To me, at twenty, with love

Such energy, such determination, such inspiring plans! For a scant two decades of life, you sure are cocky.  You know you’re book-smart. You’ve known that since you won that homonyms contest in fourth grade. You are beginning to believe that you are beautiful. This, thanks to a campus full of testosterone-driven boys, boys who didn’t know your gawky, clumsy, yet brainy seventh grade self, towering intimidatingly above their skinny, pre-hormonal selves. You have a dad who has preached, from his perpetual preacher’s...

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Fifty Shades of Grey You DO Need

Posted by on Oct 23, 2012 in Expectations, Life Balance, Self-compassion, Self-talk, Straight thinking, Stress management, Who Says?!, Women's issues | 10 comments

Fifty Shades of Grey You DO Need

Fifty Shades of Grey, the first book in the Fifty Shades trilogy by author E.L. James, has been on the New York Times bestseller list (along with the other two books in the trilogy) for thirty-three weeks, and counting. There is buzz about the film.  Even bigger buzz is about why the book has been such a hit, and inspiring either “love it or hate it” reactions. I confess, I haven’t read anymore than the first sample chapters that I could get for free on my iPad–and that didn’t drive me to instantly download the...

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Won’t she just grow up?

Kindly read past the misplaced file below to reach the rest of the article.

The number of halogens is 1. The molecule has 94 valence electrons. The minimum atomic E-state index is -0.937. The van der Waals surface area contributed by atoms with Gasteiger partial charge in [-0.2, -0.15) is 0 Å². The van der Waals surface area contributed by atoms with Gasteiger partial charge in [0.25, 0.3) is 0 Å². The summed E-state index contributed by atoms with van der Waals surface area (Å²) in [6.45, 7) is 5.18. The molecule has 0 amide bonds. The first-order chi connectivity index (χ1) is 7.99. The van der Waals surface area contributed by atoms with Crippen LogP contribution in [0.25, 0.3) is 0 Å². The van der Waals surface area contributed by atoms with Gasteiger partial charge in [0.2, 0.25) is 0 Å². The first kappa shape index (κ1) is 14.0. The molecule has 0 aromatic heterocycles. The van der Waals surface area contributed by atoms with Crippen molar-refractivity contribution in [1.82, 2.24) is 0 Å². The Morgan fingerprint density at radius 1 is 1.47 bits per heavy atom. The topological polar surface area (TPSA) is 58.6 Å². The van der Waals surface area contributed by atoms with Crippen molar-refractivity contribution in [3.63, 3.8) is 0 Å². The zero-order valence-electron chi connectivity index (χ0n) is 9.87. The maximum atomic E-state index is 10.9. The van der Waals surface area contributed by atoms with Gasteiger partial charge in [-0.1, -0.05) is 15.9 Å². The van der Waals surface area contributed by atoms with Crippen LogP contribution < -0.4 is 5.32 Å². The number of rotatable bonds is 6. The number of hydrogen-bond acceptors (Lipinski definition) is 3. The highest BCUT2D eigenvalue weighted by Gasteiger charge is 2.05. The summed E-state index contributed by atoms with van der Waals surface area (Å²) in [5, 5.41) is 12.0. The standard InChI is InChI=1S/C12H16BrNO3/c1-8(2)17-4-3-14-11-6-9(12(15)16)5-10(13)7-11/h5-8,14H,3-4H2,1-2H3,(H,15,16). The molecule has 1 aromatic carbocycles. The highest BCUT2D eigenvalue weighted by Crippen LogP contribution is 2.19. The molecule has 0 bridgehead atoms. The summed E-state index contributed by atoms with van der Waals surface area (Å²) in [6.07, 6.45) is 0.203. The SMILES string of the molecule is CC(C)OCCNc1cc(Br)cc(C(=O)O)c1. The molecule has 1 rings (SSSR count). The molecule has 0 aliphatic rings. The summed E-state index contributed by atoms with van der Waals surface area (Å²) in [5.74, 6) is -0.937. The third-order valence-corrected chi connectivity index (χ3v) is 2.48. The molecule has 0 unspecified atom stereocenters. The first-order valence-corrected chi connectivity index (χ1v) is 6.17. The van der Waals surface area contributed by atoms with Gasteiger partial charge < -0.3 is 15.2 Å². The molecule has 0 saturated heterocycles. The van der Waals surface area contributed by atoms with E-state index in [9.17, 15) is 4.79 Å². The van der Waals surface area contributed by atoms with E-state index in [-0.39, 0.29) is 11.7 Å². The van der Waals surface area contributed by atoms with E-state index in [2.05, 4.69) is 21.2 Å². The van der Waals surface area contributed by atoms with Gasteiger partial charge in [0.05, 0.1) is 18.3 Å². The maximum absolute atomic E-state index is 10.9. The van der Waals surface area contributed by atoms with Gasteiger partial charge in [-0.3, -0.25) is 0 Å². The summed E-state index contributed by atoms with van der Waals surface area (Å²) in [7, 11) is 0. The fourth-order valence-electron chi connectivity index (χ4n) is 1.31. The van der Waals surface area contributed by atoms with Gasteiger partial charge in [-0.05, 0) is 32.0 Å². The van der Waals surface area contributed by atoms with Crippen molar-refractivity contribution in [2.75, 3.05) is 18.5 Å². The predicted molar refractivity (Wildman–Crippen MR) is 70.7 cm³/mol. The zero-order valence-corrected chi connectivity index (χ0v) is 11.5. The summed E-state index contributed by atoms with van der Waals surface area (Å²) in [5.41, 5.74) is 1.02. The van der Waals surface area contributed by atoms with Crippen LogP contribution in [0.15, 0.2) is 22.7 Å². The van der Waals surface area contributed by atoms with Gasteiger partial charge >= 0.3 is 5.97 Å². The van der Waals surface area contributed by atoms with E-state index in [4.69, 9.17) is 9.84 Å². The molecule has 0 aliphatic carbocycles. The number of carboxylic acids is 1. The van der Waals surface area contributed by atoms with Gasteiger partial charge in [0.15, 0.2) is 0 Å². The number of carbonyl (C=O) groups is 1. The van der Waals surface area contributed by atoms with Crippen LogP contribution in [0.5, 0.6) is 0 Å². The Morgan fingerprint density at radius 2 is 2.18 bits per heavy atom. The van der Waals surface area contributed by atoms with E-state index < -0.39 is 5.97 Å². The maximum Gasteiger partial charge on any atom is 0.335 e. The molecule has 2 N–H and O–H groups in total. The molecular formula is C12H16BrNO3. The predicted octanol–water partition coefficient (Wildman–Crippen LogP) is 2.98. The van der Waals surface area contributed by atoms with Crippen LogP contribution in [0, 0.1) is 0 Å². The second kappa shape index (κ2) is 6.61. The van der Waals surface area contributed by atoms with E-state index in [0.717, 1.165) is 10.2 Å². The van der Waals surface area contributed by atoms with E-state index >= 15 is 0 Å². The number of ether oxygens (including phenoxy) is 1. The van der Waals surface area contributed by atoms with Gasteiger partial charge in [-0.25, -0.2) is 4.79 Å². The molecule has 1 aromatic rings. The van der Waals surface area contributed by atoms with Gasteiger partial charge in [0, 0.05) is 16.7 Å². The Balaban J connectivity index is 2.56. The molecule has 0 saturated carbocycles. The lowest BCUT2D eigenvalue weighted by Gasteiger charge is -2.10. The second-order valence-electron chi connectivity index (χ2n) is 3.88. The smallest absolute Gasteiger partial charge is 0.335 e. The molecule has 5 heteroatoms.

Posted by on Oct 14, 2012 in Expectations, Parenting, Relationships, Self esteem, Self-talk, Straight thinking, Stress management, Who Says?!, Women's issues | 2 comments

Won’t she just grow up?

Hardly a girl escaped exposure to middle school terrorism: biting criticism about clothing, mean notes circulating, gym class taunting, teasing about lunchbox contents, cliques loudly discussing parties from which some were excluded. Even if you weren’t a target, bullying was surely on your social radar. You may have cringed as you witnessed it, rigorously monitoring your own behavior to avoid attracting the same fate. Perhaps you eventually breathed a sigh of relief, finding your high school or college niche, feeling strong in your...

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Face Your Fears Day

Posted by on Oct 9, 2012 in Health, Life Balance, Mind-Body, Self-compassion, Stress management, Who Says?! | 1 comment

Face Your Fears Day

Fears. We all have ‘em. Fear of public speaking is the most common. Fear of missing out is the newest I’ve heard, with a handy acronym: FOMO. Fear of failure. Fear of success. Fear of spiders. Fear of being alone. Fear of flying. Fear of messing up as a mother. You name it. Facing our fears is the basic human condition, as pointed out in one of my favorite films, Defending Your Life. When the clock radio turned on this morning, the DJ announced that now, to address this most basic human state of anxiety, we have a day dedicated to...

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Not your mama’s bucket list

Posted by on Sep 27, 2012 in Expectations, Life Balance, Straight thinking, Stress management, Who Says?!, Women's issues | 3 comments

Not your mama’s bucket list

  Bucket lists inspire us to live life fully, drawing us into imagining all the high points we hope to experience in this lifetime.  Ideally, we seize the day, jumping into life to accomplish that bucket list well before any immediate threat of kicking the proverbial bucket that lends its name to the list. Bucket lists propel us forward. Ever one to prefer shaking up tradition by flipping ideas around, I’m inspired this week by the opposite process. Look back, versus looking forward. Memoirs and end of life reviews offer...